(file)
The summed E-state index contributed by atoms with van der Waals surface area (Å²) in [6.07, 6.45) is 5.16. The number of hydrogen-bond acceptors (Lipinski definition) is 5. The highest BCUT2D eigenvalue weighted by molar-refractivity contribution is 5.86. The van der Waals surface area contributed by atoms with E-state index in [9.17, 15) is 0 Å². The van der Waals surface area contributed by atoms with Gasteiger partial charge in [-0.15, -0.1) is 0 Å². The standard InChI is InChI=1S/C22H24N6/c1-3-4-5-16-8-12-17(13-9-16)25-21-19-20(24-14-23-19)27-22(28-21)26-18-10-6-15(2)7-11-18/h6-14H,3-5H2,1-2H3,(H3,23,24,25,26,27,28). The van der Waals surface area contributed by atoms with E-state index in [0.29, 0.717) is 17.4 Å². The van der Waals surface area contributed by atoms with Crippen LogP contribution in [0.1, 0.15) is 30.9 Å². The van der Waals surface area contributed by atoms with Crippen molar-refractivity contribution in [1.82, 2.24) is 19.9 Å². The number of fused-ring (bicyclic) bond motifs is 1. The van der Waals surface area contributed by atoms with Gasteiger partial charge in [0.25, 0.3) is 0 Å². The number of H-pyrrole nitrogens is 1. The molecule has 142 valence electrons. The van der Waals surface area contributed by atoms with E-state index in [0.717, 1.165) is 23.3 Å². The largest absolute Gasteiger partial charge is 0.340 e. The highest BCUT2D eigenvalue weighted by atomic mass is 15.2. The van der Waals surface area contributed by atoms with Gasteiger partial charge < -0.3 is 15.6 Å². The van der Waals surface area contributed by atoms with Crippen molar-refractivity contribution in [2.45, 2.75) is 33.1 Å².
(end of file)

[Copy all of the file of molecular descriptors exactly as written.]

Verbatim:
The summed E-state index contributed by atoms with van der Waals surface area (Å²) in [6.07, 6.45) is 5.16. The number of hydrogen-bond acceptors (Lipinski definition) is 5. The highest BCUT2D eigenvalue weighted by molar-refractivity contribution is 5.86. The van der Waals surface area contributed by atoms with E-state index in [9.17, 15) is 0 Å². The van der Waals surface area contributed by atoms with Gasteiger partial charge in [-0.15, -0.1) is 0 Å². The standard InChI is InChI=1S/C22H24N6/c1-3-4-5-16-8-12-17(13-9-16)25-21-19-20(24-14-23-19)27-22(28-21)26-18-10-6-15(2)7-11-18/h6-14H,3-5H2,1-2H3,(H3,23,24,25,26,27,28). The van der Waals surface area contributed by atoms with E-state index in [0.29, 0.717) is 17.4 Å². The van der Waals surface area contributed by atoms with Crippen LogP contribution in [0.1, 0.15) is 30.9 Å². The van der Waals surface area contributed by atoms with Crippen molar-refractivity contribution in [1.82, 2.24) is 19.9 Å². The number of fused-ring (bicyclic) bond motifs is 1. The van der Waals surface area contributed by atoms with Gasteiger partial charge in [0.25, 0.3) is 0 Å². The number of H-pyrrole nitrogens is 1. The molecule has 142 valence electrons. The van der Waals surface area contributed by atoms with E-state index in [0.717, 1.165) is 23.3 Å². The largest absolute Gasteiger partial charge is 0.340 e. The highest BCUT2D eigenvalue weighted by atomic mass is 15.2. The van der Waals surface area contributed by atoms with Gasteiger partial charge < -0.3 is 15.6 Å². The van der Waals surface area contributed by atoms with Crippen molar-refractivity contribution in [2.45, 2.75) is 33.1 Å².